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Contact: Bob Hopkins
News Releases 2003
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The Bush Administration today announced unprecedented federal initiatives designed to organize the federal government’s climate change science research system along with funding for global climate observation.
The new, historic initiative brings together the resources and expertise of 13 federal agencies. The Climate Change Science Program (CCSP), a joint federal program of the President’s Committee on Climate Change Science and Technology Integration, has issued its strategic plan to address some of the most complex questions and problems dealing with long-term global climate variability and change. It reflects an unprecedented outreach to interested parties, including some 1,200 scientists and stakeholders and representatives of over 35 countries. The document describes a strategy for developing knowledge of variability and change in climate and related environmental and human systems, and for encouraging the application of this knowledge.
Secretary of Commerce Don Evans also announced a $103 million two-year federal initiative to accelerate the deployment of new global observation technologies, focused on oceans and atmospheric aerosols and carbon. This initiative will provide critical data needed to improve mankind’s understanding of global climate change and the ability of all nations to apply their knowledge. “The Bush Administration has brought a total government spending on climate-change related programs to $4.5 billion. This critical investment announced today will accelerate select high priority research projects and climate observations that will help us fill critical knowledge gaps.”
“President Bush has asked his advisors to consider approaches to reduce greenhouse gas emissions, including those that tap the power of markets, help realize the promise of technology and ensure the widest-possible global participation. The Climate Change Strategic Plan brings together for the first time the resources and expertise of 13 federal agencies. It sets forth a vision, mission and goals based on the principles articulated by President Bush when he established the Climate Change Research Initiative (CCRI),” said Don Evans, secretary of Commerce and chairman of the administration’s Committee on Climate Change Science and Technology Integration.
Those principles include:
The strategic plan will advance the state of knowledge of climate variability, the potential response of the climate system (and related human and environmental systems) to human-induced changes in the atmosphere and land surface, and the implications of these potential changes and management options for natural environments. The plan will also support scientific discovery and excellence, and encourage partnerships that facilitate the use of knowledge to protect the Earth’s environment and ensure a safer, healthier planet for future generations.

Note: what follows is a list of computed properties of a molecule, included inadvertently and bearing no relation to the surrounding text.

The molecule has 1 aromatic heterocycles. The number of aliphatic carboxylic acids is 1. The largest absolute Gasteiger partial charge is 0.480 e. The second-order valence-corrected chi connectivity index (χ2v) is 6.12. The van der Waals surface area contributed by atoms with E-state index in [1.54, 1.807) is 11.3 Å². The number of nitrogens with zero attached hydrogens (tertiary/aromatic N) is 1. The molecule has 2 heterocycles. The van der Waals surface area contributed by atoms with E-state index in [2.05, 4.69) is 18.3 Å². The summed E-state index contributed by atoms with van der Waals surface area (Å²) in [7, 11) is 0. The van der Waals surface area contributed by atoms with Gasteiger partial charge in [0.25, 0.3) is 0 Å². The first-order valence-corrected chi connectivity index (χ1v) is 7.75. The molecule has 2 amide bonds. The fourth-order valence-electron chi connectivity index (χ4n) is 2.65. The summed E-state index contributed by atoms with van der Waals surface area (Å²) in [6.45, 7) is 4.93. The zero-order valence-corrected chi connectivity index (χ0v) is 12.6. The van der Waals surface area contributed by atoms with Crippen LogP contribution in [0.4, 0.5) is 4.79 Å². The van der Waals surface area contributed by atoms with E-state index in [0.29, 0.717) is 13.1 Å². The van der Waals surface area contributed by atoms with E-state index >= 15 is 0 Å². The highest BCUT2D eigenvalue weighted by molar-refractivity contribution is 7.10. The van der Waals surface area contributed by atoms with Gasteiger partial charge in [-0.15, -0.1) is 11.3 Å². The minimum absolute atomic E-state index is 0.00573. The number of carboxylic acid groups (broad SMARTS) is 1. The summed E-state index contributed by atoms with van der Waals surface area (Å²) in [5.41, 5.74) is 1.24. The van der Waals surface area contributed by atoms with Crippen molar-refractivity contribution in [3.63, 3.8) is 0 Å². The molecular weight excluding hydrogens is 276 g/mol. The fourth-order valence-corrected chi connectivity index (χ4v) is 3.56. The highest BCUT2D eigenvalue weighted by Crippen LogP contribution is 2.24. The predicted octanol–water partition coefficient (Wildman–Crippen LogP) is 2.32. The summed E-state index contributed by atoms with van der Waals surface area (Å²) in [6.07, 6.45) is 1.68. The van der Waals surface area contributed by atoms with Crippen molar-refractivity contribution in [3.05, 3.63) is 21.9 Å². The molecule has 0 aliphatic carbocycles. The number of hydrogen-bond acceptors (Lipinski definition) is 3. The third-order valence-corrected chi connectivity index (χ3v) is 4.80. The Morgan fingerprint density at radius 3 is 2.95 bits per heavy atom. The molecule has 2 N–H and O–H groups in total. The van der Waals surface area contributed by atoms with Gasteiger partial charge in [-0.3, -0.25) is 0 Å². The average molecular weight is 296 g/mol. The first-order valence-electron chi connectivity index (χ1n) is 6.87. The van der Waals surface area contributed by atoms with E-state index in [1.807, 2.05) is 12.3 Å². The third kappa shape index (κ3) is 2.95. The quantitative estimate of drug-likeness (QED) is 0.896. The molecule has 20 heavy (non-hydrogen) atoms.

According to Spencer Abraham, secretary of Energy and co-chairman of the Committee on Climate Change Science and Technology Integration, “This plan identifies four core approaches that will serve as the backbone to achieving its mission. Those areas are identified as science, observations, decision support and communications. By focusing in these specific areas we can focus on moving in new scientific directions, employing new research activities, filling critical data gaps through observations, developing operational tools for decision-makers and managers and communicating results across communities and across borders.”
Working within the core constructs, the plan outlines five overarching scientific goals aimed at addressing key questions and uncertainties. They include:
“The CCSP strategic plan is a framework to address some of the most complex questions and problems that our nation and the world now face,” said retired Navy Vice Adm. Conrad C. Lautenbacher, Ph.D., undersecretary of commerce for oceans and atmosphere and NOAA administrator. “The issue of climate variability and change, the level and potential affects of human contributions to these issues and how we adapt and manage our response is a capstone issue for our generation and those to follow.”
James R. Mahoney, assistant secretary of commerce for oceans and atmosphere, deputy NOAA administrator and director of the CCSP stated, “This plan leverages existing knowledge to learn new things, builds bridges across communities and scientific disciplines to gain greater insight, reaches out to decision-makers to put knowledge into action. We are committed to maintaining an open and transparent process to ensure that our partners are heard and we hear them. It stakes out new scientific ground in the area of climate-change modeling and observations and promises to adapt to new technology and discoveries.”
Reacting to the unveiling of the CCSP, Bruce Albert, president of the National Academy of Sciences said the following, “I highly commend Jim Mahoney for his insistence on soliciting the widest possible scientific input into the US government’s important Strategic Plan for Climate Change Science. As our government sets national priorities for global change research, it is critical that it have access to leading scientists. I am of course especially pleased that he has asked the National Academies to conduct an open, high quality review of both the draft and revised versions of the Strategic Plan. Our committee chaired by Thomas Graedel of Yale University has already reviewed the draft strategic plan, working to provide constructive advice for its revision. This committee will continue to provide useful guidance to the Climate Change Science Program from a group of the nation’s best scientists, and it will meet again this August to begin its review of the revised Strategic Plan.
On the Web:
and the strategic plan: http://www.climatescience.gov